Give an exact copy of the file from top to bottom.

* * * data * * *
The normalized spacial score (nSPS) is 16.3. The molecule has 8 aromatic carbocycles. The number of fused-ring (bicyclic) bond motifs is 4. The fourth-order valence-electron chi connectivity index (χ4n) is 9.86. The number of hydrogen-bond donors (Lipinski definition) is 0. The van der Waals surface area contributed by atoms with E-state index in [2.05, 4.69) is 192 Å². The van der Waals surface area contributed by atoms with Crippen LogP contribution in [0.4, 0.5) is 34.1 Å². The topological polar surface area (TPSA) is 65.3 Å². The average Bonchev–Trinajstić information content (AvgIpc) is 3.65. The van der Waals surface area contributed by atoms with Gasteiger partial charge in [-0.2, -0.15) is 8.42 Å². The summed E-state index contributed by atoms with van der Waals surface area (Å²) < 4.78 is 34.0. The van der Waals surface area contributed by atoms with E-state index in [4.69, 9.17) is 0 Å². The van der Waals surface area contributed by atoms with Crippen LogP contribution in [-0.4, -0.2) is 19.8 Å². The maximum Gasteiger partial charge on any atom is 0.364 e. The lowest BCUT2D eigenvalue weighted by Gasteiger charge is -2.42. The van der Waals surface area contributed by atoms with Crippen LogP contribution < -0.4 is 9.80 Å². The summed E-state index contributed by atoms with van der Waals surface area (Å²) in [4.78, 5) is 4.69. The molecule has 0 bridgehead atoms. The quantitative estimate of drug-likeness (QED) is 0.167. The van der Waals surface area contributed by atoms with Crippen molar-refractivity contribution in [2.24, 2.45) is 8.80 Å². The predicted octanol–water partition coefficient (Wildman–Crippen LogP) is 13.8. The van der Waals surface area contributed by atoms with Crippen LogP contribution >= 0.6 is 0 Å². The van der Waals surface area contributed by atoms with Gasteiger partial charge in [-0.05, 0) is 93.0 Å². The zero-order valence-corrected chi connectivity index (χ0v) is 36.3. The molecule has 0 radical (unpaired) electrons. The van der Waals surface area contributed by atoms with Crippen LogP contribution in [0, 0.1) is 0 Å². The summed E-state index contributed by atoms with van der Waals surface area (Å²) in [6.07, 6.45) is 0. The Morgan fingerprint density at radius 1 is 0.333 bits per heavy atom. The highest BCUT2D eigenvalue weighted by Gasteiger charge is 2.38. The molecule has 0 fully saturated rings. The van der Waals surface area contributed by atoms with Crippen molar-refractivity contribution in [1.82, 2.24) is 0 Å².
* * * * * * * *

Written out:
The normalized spacial score (nSPS) is 16.3. The molecule has 8 aromatic carbocycles. The number of fused-ring (bicyclic) bond motifs is 4. The fourth-order valence-electron chi connectivity index (χ4n) is 9.86. The number of hydrogen-bond donors (Lipinski definition) is 0. The van der Waals surface area contributed by atoms with E-state index in [2.05, 4.69) is 192 Å². The van der Waals surface area contributed by atoms with Crippen LogP contribution in [0.4, 0.5) is 34.1 Å². The topological polar surface area (TPSA) is 65.3 Å². The average Bonchev–Trinajstić information content (AvgIpc) is 3.65. The van der Waals surface area contributed by atoms with Gasteiger partial charge in [-0.2, -0.15) is 8.42 Å². The summed E-state index contributed by atoms with van der Waals surface area (Å²) < 4.78 is 34.0. The van der Waals surface area contributed by atoms with E-state index in [4.69, 9.17) is 0 Å². The van der Waals surface area contributed by atoms with Crippen LogP contribution in [-0.4, -0.2) is 19.8 Å². The maximum Gasteiger partial charge on any atom is 0.364 e. The lowest BCUT2D eigenvalue weighted by Gasteiger charge is -2.42. The van der Waals surface area contributed by atoms with Crippen LogP contribution < -0.4 is 9.80 Å². The summed E-state index contributed by atoms with van der Waals surface area (Å²) in [4.78, 5) is 4.69. The molecule has 0 bridgehead atoms. The quantitative estimate of drug-likeness (QED) is 0.167. The van der Waals surface area contributed by atoms with Crippen molar-refractivity contribution in [2.24, 2.45) is 8.80 Å². The predicted octanol–water partition coefficient (Wildman–Crippen LogP) is 13.8. The van der Waals surface area contributed by atoms with Crippen LogP contribution >= 0.6 is 0 Å². The van der Waals surface area contributed by atoms with Gasteiger partial charge in [-0.05, 0) is 93.0 Å². The zero-order valence-corrected chi connectivity index (χ0v) is 36.3. The molecule has 0 radical (unpaired) electrons. The van der Waals surface area contributed by atoms with Crippen LogP contribution in [0, 0.1) is 0 Å². The summed E-state index contributed by atoms with van der Waals surface area (Å²) in [6.07, 6.45) is 0. The Morgan fingerprint density at radius 1 is 0.333 bits per heavy atom. The highest BCUT2D eigenvalue weighted by Gasteiger charge is 2.38. The molecule has 0 fully saturated rings. The van der Waals surface area contributed by atoms with Crippen molar-refractivity contribution in [1.82, 2.24) is 0 Å².